Telephone 0114 2587787 Email

Online resources

The Silva Way of Finding Gold
Former Chili International Luis Silva
For a man who enjoyed a starring role in the Battle of Santiago, Luis Silva is remarkably unimpressed by football’s pre-occupation with size. Or, to be more precise, English football’s. “Teams come to me and say ‘find us a big, strong player’. “I say to them ‘what do you want them for, to play the game or for wrestling”? “Look at greats, like Maradona, Juninho or Ortega. They’re tiny but they’re still great players.” The former Chile international, who in 1962 was slugging it out with Italy in one of the most infamous chapters of World Cup history, now spends his time searching for the next irresistible talent on the streets of Sheffield. And after watching England succumb to two flashes of South American magic he believes more than ever that his own unique brand of coaching, honed in the back alleys and tenements of his homeland, is best placed to offer those youngsters blessed with extra-special gifts a path out of obscurity and into the limelight.
Silva – who, after joining the Football Unites Racism Divides project, spends much of his time working with the region’s ethnic minorities – isn’t one for rules and regulations.

“For a short while my head grew so far outwards my own team mates weren’t that keen on playing with me,” he said.

He was forced to issue a public apology to his manager after one bust-up too many, but Silva is still a firm believer rules and regulations only stifle the beautiful game.

Music cassettes line the mantelpiece of his Mosborough home and visitors who explored the eclectic collection would surely discover a copy of that old Frank Sinatra number, “My Way”.

“I tell kids to use their imagination, to express themselves. They should envisage they’re greats like Pele or Puskas and try and emulate them on the pitch,” he said.

“There’s too much concentration on regimented methods like playing in small squares. Too much ‘do this, do that’ and having to call your manager ‘Mr’.

“I always say they should call me Luis or coach. I tell them ‘you can choose one or the other but anything else and I’m going to send you off,” Silva laughs.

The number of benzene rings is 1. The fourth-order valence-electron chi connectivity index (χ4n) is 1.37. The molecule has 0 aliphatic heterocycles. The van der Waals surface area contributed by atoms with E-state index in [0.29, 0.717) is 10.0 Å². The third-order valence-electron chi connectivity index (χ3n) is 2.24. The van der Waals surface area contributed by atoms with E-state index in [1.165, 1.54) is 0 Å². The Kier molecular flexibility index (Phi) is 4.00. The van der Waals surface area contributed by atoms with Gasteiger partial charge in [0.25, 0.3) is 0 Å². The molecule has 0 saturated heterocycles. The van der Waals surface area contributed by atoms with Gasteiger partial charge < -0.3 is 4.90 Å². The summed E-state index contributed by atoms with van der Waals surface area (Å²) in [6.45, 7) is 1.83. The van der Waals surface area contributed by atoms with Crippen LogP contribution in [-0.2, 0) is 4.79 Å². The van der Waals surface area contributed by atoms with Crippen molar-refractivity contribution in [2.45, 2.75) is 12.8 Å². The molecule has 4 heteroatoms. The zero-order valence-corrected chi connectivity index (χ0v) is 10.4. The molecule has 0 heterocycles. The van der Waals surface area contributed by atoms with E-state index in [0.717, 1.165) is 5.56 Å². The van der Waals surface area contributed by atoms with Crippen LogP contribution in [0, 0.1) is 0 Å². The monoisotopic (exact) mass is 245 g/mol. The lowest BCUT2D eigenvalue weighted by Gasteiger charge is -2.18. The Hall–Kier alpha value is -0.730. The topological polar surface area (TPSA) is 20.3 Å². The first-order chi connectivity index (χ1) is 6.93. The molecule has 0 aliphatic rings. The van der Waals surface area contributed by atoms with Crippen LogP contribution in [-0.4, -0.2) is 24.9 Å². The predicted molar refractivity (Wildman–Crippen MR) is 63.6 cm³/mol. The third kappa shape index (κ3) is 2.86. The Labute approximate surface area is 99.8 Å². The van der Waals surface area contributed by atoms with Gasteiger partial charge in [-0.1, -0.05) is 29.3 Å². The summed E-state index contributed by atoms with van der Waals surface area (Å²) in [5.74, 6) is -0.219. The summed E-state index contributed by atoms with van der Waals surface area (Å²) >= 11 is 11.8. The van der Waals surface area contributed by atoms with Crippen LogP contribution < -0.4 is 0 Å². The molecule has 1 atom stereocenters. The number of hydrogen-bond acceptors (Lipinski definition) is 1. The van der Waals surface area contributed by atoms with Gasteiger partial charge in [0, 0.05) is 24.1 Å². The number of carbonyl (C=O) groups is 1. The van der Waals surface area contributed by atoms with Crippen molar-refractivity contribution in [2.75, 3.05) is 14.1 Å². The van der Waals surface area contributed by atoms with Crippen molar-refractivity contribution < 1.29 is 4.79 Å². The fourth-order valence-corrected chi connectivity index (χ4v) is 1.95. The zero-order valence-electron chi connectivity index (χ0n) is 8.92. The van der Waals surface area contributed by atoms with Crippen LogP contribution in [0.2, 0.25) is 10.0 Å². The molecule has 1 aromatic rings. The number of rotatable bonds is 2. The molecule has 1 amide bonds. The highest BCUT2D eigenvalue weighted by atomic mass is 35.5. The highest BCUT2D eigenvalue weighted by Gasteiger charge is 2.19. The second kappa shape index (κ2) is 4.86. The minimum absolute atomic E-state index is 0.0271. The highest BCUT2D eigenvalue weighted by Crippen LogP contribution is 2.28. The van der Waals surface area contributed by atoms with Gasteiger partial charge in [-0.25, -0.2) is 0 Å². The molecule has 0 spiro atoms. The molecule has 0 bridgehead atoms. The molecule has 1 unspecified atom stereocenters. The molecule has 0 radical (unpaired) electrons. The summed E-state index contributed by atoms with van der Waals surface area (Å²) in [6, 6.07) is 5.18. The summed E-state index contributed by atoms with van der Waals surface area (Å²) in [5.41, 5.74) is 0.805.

Unsurprisingly for someone who worked as a miner after arriving in this country 28 years ago, the likeable maverick also believes life experiences enhance performance on the pitch.

“Where I’m from, you’re not regarded as a world-class player until you’ve proven yourself abroad in another culture,” he explains.

“David Beckham is tremendous and has enjoyed great success here but he’s not done it anywhere else. That’s not taking anything away from him but to do well in another way of life proves just how good you are.

“Look at Ian Rush. He didn’t do anything at Juventus and after 12 months he was back at home. Gary Lineker and Mark Hughes went to Barcelona. Zinedine Zindane has been at the top in France, Italy and now Spain.

“That is when someone can truly be regarded not as great, but as a world great."

Little wonder Silva admires the impact Sven Goran Eriksson has made since taking over the England helm following spells in Portugal, Italy and his native Sweden.

“There is a lot to see out there,” he says, making a grand sweeping gesture with his hands.

“Places like Costa Rica, Bolivia, Paraguay and Ecuador are really changing the way they play and coaches should discover how they are doing it.

“I think it would be good if young players from here were allowed to go abroad on loan when they are 17 or 18.

“Also coaches. Why not send 20 of the best coaches from England to these countries, pay for them to investigate, and then let them come back with all that knowledge. I think that would help everybody. Closer to home, Turkey are making similar strides.”

Not that Silva is espousing losing identity. He uses the sociological history of clubs in South America to illustrate his point.

“In Chile Colo Colo is the team of the working class while University is the team of the rich because only rich people can afford to go there,” he reveals.

“In Argentina it is the same; Boca Juniors are for the poor and River Plate those with money.

“Unfortunately sometimes teams stand for nothing, but when they do players sweat blood for the badge because they know who they are playing for.

“They know what it means. Players should never lose sight of who they are and where they have come from.”

In Silva, they have the perfect role model.

(Reproduced by kind permission from the Sheffield Star)
James Shield The Sheffield Star Newspaper 25 June 2002

Back to all resources
All content, unless otherwise stated, is copyright of Football Unites, Racism Divides.